It doesn’t matter if a trading venue has 99% market share of a stock if you don’t have an interest in buying or selling that symbol. It’s no secret that most investors don’t have equal interest in trading every stock listed in the U.S.
So how do exchanges stack up for the stocks that are most important?
Traditional Investor Interest: S&P 500 & Russell 2000 Index Constituents
In Q2 2022, IEX Exchange had at least 5% intraday market share in more than 75% of S&P 500 names or 394 symbols. That’s more than every other exchange aside from Nasdaq and slightly higher than NYSE. For the broader Russell 2000 Index, the numbers look similar, with IEX having 5% market share in 74% of the R2K, only exceeded by Nasdaq.
And looking further down the chart, IEX had 7% intraday market share in more symbols in both the S&P 500 and R2K than every exchange aside from the primary listing exchanges, Nasdaq and NYSE.
Why is this?
1) Constituents: IEX was initially staked and owned by the buyside and has continued to prioritize the interests of institutional investors, who are more likely to trade in these names at these times because they are trading on fundamentals. That natural interest comes together on IEX, increasing the market share in these names.
2) Pricing: Rebates, which are applied per-share, are less of an incentive in higher-priced names, because they make up a smaller percentage of the overall price of the security – and when urgency is higher, the rebate means less. Recently, the average price of S&P 500 names was over $200, and in general, higher-priced names are more represented in the S&P 500. These higher prices contribute to a higher market share on IEX, which does not pay rebates.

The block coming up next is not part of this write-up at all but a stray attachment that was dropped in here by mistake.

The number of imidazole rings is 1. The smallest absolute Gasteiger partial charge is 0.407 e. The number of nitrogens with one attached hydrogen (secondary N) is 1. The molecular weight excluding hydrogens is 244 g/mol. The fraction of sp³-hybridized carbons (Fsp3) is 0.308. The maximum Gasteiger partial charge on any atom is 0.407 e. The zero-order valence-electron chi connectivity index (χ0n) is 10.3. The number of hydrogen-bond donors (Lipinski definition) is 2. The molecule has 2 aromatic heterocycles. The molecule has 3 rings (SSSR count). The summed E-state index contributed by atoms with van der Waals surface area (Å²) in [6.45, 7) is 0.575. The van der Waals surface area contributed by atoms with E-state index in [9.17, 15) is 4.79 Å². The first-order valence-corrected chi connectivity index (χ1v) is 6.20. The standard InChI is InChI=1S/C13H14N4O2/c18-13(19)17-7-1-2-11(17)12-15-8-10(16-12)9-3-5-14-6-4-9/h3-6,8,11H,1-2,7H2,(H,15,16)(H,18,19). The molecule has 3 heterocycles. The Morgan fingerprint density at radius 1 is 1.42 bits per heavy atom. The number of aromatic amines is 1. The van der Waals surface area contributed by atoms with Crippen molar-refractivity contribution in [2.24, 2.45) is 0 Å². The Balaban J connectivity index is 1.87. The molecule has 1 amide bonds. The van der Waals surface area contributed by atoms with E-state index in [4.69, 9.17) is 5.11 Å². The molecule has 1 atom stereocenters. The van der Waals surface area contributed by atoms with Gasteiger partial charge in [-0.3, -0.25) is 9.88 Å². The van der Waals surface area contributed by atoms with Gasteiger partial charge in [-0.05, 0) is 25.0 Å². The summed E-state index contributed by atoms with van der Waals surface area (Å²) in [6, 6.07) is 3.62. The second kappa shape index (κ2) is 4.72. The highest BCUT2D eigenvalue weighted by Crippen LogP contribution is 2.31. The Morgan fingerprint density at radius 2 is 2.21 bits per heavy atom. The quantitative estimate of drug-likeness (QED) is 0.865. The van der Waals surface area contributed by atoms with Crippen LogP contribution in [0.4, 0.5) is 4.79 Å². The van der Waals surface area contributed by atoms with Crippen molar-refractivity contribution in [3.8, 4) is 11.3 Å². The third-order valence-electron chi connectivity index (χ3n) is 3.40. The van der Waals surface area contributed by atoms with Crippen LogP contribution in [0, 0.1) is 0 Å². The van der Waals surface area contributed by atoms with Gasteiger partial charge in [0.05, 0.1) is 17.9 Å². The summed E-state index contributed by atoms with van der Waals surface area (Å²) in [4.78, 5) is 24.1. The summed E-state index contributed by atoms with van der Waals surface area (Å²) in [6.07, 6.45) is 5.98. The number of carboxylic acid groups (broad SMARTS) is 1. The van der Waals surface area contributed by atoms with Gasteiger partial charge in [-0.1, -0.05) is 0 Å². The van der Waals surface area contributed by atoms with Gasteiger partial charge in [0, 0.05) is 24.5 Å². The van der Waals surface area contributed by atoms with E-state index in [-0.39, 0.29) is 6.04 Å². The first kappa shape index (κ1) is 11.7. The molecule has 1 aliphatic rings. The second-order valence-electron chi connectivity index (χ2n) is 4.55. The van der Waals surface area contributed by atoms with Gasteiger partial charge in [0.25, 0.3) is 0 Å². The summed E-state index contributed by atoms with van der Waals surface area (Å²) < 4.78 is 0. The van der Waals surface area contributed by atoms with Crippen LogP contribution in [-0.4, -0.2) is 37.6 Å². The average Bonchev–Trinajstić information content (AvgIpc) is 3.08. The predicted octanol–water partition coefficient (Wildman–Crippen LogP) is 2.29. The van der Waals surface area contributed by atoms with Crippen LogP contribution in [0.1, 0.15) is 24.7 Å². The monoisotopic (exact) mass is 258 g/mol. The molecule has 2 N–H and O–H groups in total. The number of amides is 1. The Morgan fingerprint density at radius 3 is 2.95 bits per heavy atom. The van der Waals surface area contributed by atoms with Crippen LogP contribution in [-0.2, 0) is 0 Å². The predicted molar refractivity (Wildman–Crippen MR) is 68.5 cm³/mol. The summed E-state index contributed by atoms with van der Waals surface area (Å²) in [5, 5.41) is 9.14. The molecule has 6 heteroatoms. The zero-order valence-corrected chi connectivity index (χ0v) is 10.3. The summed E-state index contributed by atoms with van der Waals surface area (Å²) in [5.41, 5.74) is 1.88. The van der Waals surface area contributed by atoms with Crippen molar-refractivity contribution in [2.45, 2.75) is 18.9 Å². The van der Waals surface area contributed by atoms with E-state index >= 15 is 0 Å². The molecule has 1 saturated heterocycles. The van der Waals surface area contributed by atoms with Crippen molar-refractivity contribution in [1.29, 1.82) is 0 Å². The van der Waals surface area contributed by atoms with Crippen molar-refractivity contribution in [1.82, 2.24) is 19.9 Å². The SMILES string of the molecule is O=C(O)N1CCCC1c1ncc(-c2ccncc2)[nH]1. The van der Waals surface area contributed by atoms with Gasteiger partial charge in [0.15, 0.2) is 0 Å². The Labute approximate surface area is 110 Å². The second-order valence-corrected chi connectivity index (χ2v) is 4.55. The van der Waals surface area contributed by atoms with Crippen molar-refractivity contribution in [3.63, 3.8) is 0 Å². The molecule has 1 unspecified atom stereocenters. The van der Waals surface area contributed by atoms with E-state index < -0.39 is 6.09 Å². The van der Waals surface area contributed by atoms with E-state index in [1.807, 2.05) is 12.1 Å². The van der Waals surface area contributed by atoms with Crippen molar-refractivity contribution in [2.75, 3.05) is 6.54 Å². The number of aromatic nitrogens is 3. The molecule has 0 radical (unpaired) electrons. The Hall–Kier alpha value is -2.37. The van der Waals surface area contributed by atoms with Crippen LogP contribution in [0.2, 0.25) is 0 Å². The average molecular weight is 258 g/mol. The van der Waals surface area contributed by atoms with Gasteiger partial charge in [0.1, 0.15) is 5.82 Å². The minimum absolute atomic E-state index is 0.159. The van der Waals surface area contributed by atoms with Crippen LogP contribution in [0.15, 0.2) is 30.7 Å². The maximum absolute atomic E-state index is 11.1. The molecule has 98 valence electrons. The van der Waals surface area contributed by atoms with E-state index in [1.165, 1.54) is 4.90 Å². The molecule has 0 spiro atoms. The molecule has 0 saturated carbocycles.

3) Quality: We believe that many components of the S&P 500, and especially the Russell 2000, index are “harder to trade” names. They can be less liquid and/or have wider spreads. In these circumstances, it’s even more imperative to execute the order at a venue that prioritizes performance, whether that means a stable midpoint or Signal protection of displayed orders.
This bears out in the data. Within the S&P 500 symbols, IEX has materially higher intraday market share in the less liquid, harder to trade S&P 500 stocks. In fact, if you take the bottom half of the S&P 500 symbols by average daily volume, IEX has at least 5% market share in virtually all (99%) of the symbols, with market share trending closer to 10% in the least liquid symbols. This suggests that in these harder to trade names, investors are gravitating to IEX and the protections designed into our exchange.
Adjusting the Mental Model
Institutional brokers and dealers often come to IEX Exchange for the technology that’s designed to address adverse selection. But they keep coming back because of the execution quality and the deep pool of stable liquidity they find here, particularly in S&P 500 and Russell 2000 names.
If you would like additional data on IEX Exchange’s market share and trading dynamics in a particular subset of stocks or would like instructions on how to monitor IEX market share in your specific names on Bloomberg, please reach out to me or your IEX contact.
 Data for S&P 500 and Russell 2000 is intraday ex-auction.